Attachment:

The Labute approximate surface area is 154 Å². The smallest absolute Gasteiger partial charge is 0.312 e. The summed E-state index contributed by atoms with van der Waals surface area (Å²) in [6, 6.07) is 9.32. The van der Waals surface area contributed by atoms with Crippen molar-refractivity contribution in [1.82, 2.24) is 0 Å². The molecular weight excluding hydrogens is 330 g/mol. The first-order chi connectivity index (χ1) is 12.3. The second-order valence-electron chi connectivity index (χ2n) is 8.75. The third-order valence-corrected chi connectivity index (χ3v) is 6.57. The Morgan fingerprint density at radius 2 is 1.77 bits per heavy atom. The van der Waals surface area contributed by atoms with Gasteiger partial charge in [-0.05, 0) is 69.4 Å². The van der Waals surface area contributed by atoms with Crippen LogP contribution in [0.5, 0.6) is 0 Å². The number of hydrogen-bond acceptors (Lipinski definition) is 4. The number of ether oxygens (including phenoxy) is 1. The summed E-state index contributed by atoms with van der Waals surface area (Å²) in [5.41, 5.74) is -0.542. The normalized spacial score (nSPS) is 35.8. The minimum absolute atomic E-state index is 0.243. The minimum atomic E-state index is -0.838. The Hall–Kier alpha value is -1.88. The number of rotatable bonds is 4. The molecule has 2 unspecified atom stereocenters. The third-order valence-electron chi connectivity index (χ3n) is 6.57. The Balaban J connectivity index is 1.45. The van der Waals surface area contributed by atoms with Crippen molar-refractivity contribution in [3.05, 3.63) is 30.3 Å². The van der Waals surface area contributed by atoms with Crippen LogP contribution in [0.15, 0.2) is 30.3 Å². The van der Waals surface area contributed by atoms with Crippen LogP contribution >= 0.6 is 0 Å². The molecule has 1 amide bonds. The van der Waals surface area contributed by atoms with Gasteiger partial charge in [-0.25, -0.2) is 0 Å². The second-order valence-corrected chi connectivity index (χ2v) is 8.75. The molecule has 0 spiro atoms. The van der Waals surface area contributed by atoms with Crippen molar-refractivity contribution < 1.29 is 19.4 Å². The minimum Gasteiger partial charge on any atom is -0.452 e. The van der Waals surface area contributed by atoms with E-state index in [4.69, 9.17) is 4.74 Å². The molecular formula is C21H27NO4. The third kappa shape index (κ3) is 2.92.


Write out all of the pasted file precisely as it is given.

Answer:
The Labute approximate surface area is 154 Å². The smallest absolute Gasteiger partial charge is 0.312 e. The summed E-state index contributed by atoms with van der Waals surface area (Å²) in [6, 6.07) is 9.32. The van der Waals surface area contributed by atoms with Crippen molar-refractivity contribution in [1.82, 2.24) is 0 Å². The molecular weight excluding hydrogens is 330 g/mol. The first-order chi connectivity index (χ1) is 12.3. The second-order valence-electron chi connectivity index (χ2n) is 8.75. The third-order valence-corrected chi connectivity index (χ3v) is 6.57. The Morgan fingerprint density at radius 2 is 1.77 bits per heavy atom. The van der Waals surface area contributed by atoms with Gasteiger partial charge in [-0.05, 0) is 69.4 Å². The van der Waals surface area contributed by atoms with Crippen LogP contribution in [0.5, 0.6) is 0 Å². The number of hydrogen-bond acceptors (Lipinski definition) is 4. The number of ether oxygens (including phenoxy) is 1. The summed E-state index contributed by atoms with van der Waals surface area (Å²) in [5.41, 5.74) is -0.542. The normalized spacial score (nSPS) is 35.8. The minimum absolute atomic E-state index is 0.243. The minimum atomic E-state index is -0.838. The Hall–Kier alpha value is -1.88. The number of rotatable bonds is 4. The molecule has 2 unspecified atom stereocenters. The third-order valence-electron chi connectivity index (χ3n) is 6.57. The Balaban J connectivity index is 1.45. The van der Waals surface area contributed by atoms with Crippen molar-refractivity contribution in [3.05, 3.63) is 30.3 Å². The van der Waals surface area contributed by atoms with Crippen LogP contribution in [0.15, 0.2) is 30.3 Å². The van der Waals surface area contributed by atoms with Crippen LogP contribution >= 0.6 is 0 Å². The molecule has 1 amide bonds. The van der Waals surface area contributed by atoms with Gasteiger partial charge in [-0.25, -0.2) is 0 Å². The second-order valence-corrected chi connectivity index (χ2v) is 8.75. The molecule has 0 spiro atoms. The van der Waals surface area contributed by atoms with Crippen molar-refractivity contribution < 1.29 is 19.4 Å². The minimum Gasteiger partial charge on any atom is -0.452 e. The van der Waals surface area contributed by atoms with E-state index in [4.69, 9.17) is 4.74 Å². The molecular formula is C21H27NO4. The third kappa shape index (κ3) is 2.92.